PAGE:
Feasibility of Early Physical Therapy for Dizziness After a Sports-Related Concussion: A Randomized Clinical Trial
Reneker JC, Hassen A, Phillips RS, Moughiman MC, Donaldson M, Moughiman J. Scand J Med Sci Sports. 2017; ahead of print.
Take Home Message: Closely supervised cervical and vestibular ocular therapy may help safely return concussed athletes to play.
Dizziness is one of the most common symptoms reported following a concussion. Clinicians can use rehabilitative techniques to treat dizziness; however, it remains unknown whether these techniques are safe and effective for patients suffering dizziness following an acute concussion. Therefore, the authors developed a double-blind, randomized control feasibility trial to assess treatment benefits, patient retention, protocol management, and participant safety between 2 treatment strategies. The researchers assessed 41 athletes aged 10-23 years old that suffered an acute sports-related concussion (within 14 days), and at least 1 of the following: 1) abnormal vestibular or cervical exam findings, 2) reported at least a 3 on a 7-point Likert Post Concussion Scale (PCS) for dizziness, and 3) scored 10 on the PCS across 9-items with a dizziness score of at least 1. Athletes were recruited at multiple centers from September 2014 to October 2015. All the athletes went to physical therapy twice a week for 30-60 minutes each for 8 visits (or once cleared) beginning at 10 days post concussion. Athletes were randomly allocated into 1 of 2 groups. Athletes in the experimental group (22 athletes) received individually tailored, pragmatically delivered progressive interventions. Specifically, athletes completed vestibular rehabilitation (e.g., habituation, adaptation), oculomotor control exercises, neuromotor control exercises (proprioceptive and kinesthetic awareness), and balance exercises as necessary. The clinicians modified dosage and progression at each session based on symptom provocation and remediation. Athletes also completed an individually tailored home exercise program and exercise education that was complimentary to the individualized treatment they received at each visit. Athletes in the control (19 athletes) received subtherapeutic and non-to-minimally progressive therapeutic techniques (smooth pursuit tracking, convergence exercises, supine to sit). The control group athletes performed a standardized home exercise program, which consisted of cervical isometric exercises, gentle range of motion exercises for the cervical spine, and vestibule-ocular reflection cancelation exercises. The authors followed the athletes to determine symptomatic recovery and date of medical clearance for return to play. Ninety-five percent of the experimental group and 74% of the control group completed the treatment protocol. Fourteen percent of the treatment group and 37% of the control group failed to attain PCS recovery. The treatment group’s symptoms recovered faster (13.5 days) and they returned to play faster (15.5 days to full medical clearance) compared to the control group (17 days symptom recovery, 26 days for full medical clearance).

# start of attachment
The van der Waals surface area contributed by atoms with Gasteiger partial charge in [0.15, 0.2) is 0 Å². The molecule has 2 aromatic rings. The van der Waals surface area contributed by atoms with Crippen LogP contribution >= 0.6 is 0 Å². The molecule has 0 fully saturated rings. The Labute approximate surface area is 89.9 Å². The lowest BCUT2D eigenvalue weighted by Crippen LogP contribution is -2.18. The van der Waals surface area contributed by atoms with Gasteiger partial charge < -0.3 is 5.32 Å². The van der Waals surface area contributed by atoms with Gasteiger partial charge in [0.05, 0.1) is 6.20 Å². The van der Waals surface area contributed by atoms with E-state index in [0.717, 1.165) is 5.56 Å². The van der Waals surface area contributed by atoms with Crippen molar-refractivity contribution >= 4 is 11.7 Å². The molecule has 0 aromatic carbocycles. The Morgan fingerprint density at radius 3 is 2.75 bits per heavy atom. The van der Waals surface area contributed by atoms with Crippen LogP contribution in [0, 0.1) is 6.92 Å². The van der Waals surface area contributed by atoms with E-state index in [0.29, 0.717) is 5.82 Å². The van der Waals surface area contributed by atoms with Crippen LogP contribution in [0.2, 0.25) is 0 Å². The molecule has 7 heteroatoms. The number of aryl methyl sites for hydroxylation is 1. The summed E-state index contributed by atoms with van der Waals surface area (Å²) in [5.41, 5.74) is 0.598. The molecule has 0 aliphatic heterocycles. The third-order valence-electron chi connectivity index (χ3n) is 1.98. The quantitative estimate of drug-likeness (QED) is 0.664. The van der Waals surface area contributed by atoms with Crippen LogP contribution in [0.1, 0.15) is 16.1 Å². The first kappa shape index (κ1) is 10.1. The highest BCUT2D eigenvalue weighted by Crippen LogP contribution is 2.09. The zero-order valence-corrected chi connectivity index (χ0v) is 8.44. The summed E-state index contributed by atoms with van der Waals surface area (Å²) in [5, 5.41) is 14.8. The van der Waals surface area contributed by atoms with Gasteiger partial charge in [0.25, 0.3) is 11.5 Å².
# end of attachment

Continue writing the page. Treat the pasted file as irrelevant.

This is an important study as it the first to address a number of rehabilitation exercises that may help accelerate healing and allow quicker medical clearance. The authors suggest that this study needs to be replicated in a larger cohort to further explore the effectiveness of this type of concussion intervention. Additionally, it should be noted that in each group there were athletes that reported symptom provocation. Hence, clinicians may need to modify these exercises before implementation. Currently, medical professionals should be aware that dizziness should be specifically addressed during the initial concussion assessment protocol. Furthermore, clinicians should also consider performing some of the rehabilitation exercises prescribed in this study if their athletes are complaining of dizziness following an acute concussion.
Question for Discussion: Are you currently utilizing any concussion rehabilitation techniques? If so, what are they, and how do believe they are working?
Written by: Jane McDevitt, PhD
Reviewed by: Jeff Driban